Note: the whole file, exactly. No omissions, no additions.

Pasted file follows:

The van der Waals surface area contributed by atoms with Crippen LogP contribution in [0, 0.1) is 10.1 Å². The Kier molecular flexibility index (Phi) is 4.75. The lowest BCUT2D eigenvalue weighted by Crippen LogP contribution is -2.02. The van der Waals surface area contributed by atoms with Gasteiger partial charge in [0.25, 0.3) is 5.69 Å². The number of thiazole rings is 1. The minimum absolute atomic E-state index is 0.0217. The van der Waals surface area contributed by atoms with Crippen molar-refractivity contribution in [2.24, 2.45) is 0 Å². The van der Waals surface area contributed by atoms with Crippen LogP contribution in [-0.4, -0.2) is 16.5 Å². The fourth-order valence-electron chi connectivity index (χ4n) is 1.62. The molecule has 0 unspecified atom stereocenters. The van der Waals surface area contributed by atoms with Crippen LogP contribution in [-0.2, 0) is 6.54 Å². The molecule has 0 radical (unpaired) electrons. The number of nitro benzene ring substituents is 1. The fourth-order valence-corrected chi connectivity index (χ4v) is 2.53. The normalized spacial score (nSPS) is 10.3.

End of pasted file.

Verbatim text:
The van der Waals surface area contributed by atoms with Crippen LogP contribution in [0, 0.1) is 10.1 Å². The Kier molecular flexibility index (Phi) is 4.75. The lowest BCUT2D eigenvalue weighted by Crippen LogP contribution is -2.02. The van der Waals surface area contributed by atoms with Gasteiger partial charge in [0.25, 0.3) is 5.69 Å². The number of thiazole rings is 1. The minimum absolute atomic E-state index is 0.0217. The van der Waals surface area contributed by atoms with Crippen molar-refractivity contribution in [2.24, 2.45) is 0 Å². The van der Waals surface area contributed by atoms with Crippen LogP contribution in [-0.4, -0.2) is 16.5 Å². The fourth-order valence-electron chi connectivity index (χ4n) is 1.62. The molecule has 0 unspecified atom stereocenters. The van der Waals surface area contributed by atoms with Crippen LogP contribution in [-0.2, 0) is 6.54 Å². The molecule has 0 radical (unpaired) electrons. The number of nitro benzene ring substituents is 1. The fourth-order valence-corrected chi connectivity index (χ4v) is 2.53. The normalized spacial score (nSPS) is 10.3.